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Risk factors for the development of posttraumatic hydrocephalus after unilateral decompressive craniectomy in patients with traumatic brain injury

  • Tsung-Ming Su
    Affiliations
    Department of Neurosurgery, Kaohsiung Chang Gung Memorial Hospital and Chang Gung University College of Medicine, No. 123 Dapi Road, Niaosong District, Kaohsiung City 83301, Taiwan
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  • Chu-Mei Lan
    Affiliations
    Department of Health Psychology, Chang Jung Christian University, No. 1 Changda Road, Gueiren District, Tainan City 71101, Taiwan
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  • Tsung-Han Lee
    Affiliations
    Department of Neurosurgery, Kaohsiung Chang Gung Memorial Hospital and Chang Gung University College of Medicine, No. 123 Dapi Road, Niaosong District, Kaohsiung City 83301, Taiwan
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  • Shih-Wei Hsu
    Affiliations
    Department of Radiology, Kaohsiung Chang Gung Memorial Hospital and Chang Gung University College of Medicine, No. 123 Dapi Road, Niaosong District, Kaohsiung City 83301, Taiwan
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  • Nai-Wen Tsai
    Affiliations
    Department of Neurology, Kaohsiung Chang Gung Memorial Hospital and Chang Gung University College of Medicine, No. 123 Dapi Road, Niaosong District, Kaohsiung City 83301, Taiwan
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  • Cheng-Hsien Lu
    Correspondence
    Corresponding author at: Department of Neurology, Kaohsiung Chang Gung Memorial Hospital, Chang Gung University College of Medicine, No. 123 Ta Pei Road, Niao Sung Hsiang, Kaohsiung City 833, Taiwan.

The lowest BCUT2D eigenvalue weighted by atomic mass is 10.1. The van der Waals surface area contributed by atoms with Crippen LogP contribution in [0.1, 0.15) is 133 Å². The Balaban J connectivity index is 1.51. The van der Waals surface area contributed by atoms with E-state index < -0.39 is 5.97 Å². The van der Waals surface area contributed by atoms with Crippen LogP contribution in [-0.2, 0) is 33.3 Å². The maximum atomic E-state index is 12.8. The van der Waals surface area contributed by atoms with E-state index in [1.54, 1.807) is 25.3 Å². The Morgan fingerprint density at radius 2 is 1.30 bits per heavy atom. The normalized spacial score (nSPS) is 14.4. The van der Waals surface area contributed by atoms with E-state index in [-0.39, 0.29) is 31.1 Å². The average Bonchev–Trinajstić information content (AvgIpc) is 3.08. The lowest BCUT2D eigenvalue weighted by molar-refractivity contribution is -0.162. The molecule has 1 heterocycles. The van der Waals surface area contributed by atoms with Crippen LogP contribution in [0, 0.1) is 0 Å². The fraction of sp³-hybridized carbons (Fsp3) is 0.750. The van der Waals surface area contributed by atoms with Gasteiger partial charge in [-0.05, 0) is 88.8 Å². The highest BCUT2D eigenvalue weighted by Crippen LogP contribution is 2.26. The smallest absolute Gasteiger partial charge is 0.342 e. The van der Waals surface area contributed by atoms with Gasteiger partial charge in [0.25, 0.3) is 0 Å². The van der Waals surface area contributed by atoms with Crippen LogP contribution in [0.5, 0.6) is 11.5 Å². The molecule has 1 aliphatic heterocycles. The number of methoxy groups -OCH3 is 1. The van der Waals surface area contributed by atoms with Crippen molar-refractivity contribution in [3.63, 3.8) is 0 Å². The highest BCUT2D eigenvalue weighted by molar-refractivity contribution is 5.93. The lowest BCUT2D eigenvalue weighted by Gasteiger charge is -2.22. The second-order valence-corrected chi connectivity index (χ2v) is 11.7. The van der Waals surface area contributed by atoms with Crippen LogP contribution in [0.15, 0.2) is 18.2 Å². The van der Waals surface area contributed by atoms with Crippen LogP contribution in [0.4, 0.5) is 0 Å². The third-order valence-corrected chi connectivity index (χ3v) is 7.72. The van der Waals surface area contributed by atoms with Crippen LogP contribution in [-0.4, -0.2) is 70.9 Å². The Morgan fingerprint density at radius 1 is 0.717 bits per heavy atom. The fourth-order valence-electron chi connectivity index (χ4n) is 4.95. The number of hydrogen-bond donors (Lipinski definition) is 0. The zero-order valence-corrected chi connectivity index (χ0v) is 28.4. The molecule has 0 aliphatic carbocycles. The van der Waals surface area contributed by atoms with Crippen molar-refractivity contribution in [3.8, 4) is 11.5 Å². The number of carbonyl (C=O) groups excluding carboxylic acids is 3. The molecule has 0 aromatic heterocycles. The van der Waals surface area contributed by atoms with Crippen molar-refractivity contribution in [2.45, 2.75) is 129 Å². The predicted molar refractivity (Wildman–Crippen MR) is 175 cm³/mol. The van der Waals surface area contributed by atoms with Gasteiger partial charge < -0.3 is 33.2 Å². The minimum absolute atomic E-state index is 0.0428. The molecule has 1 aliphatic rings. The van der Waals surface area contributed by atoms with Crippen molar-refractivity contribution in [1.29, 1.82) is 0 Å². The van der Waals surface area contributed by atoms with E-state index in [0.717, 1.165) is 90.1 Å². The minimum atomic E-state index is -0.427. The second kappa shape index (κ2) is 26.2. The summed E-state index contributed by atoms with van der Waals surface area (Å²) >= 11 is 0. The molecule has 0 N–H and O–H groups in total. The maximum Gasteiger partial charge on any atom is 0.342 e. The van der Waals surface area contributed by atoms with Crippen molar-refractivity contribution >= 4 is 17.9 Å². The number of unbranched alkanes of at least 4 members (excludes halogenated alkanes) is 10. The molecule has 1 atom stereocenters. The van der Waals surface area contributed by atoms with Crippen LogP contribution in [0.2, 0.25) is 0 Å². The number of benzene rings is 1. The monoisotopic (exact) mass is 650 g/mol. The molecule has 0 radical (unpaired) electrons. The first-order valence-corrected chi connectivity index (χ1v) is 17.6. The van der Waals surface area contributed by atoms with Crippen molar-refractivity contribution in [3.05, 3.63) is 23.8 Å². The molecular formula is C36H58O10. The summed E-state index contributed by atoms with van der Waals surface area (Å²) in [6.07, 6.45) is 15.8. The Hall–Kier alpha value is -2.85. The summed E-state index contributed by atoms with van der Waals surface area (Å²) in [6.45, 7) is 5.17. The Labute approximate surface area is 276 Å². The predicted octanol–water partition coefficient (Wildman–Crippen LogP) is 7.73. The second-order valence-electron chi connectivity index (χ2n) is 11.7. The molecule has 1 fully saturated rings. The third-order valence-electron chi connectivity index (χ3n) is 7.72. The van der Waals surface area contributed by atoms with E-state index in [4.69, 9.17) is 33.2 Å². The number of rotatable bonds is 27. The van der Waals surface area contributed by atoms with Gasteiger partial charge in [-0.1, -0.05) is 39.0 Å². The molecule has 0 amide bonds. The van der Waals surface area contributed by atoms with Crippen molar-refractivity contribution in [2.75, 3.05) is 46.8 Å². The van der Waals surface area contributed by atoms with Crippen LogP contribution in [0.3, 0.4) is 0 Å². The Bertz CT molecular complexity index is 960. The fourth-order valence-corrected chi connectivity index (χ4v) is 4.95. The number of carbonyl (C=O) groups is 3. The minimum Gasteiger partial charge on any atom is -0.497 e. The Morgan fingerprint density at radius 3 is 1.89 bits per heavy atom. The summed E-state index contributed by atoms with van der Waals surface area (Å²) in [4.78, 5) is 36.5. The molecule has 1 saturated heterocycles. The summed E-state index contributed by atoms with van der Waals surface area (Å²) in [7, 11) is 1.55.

Affiliations
    Department of Neurology, Kaohsiung Chang Gung Memorial Hospital and Chang Gung University College of Medicine, No. 123 Dapi Road, Niaosong District, Kaohsiung City 83301, Taiwan

    Department of Biological Science, National Sun Yat-Sen University, Kaohsiung, Taiwan

    Department of Neurology, Xiamen Chang Gung Memorial Hospital, Xiamen, Fujian, China
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Published:March 01, 2019DOI:https://doi.org/10.1016/j.jocn.2019.02.006

      Highlights

      • Posttraumatic hydrocephalus is a common complication.
      • The outcome in patients with posttraumatic hydrocephalus is worse.
      • Age and contralateral subdural hygroma are risk factors for posttraumatic hydrocephalus.

      Abstract

      Decompressive craniectomy (DC) has been performed increasingly to control medically refractory intracranial hypertension in patients with traumatic brain injury (TBI). Although DC is a potentially life-saving procedure and technically straightforward, it is associated with some significant complications that include subdural hygroma (SDG) and posttraumatic hydrocephalus (PTH). A retrospective analysis of 143 TBI patients who underwent unilateral DC was undertaken to investigate the incidence and risk factors of PTH and investigate the relationship between the types of SDG and PTH. Among these patients, the incidence of PTH was 30.1%. SDG was noted in 25 patients (58.1%) who developed PTH. SDG was noted in 27 patients (27%) without PTH. The patients with PTH had a significantly unfavorable outcome (p < 0.0001). After stepwise logistic regression analyses, only age (p = 0.004, odds ratio [OR] = 1.036, 95% confidence interval [CI] = 1.011–1.061) and contralateral SDG (p < 0.0001, OR = 5.613, 95% CI = 2.232–14.115) remained independently associated with PTH development, and PTH development rate increased by 3.6% with every 1-year increase in age. Close surveillance is indicated in older TBI patients with contralateral SDG after unilateral DC to prompt early detection and timely management of PTH.

      Keywords

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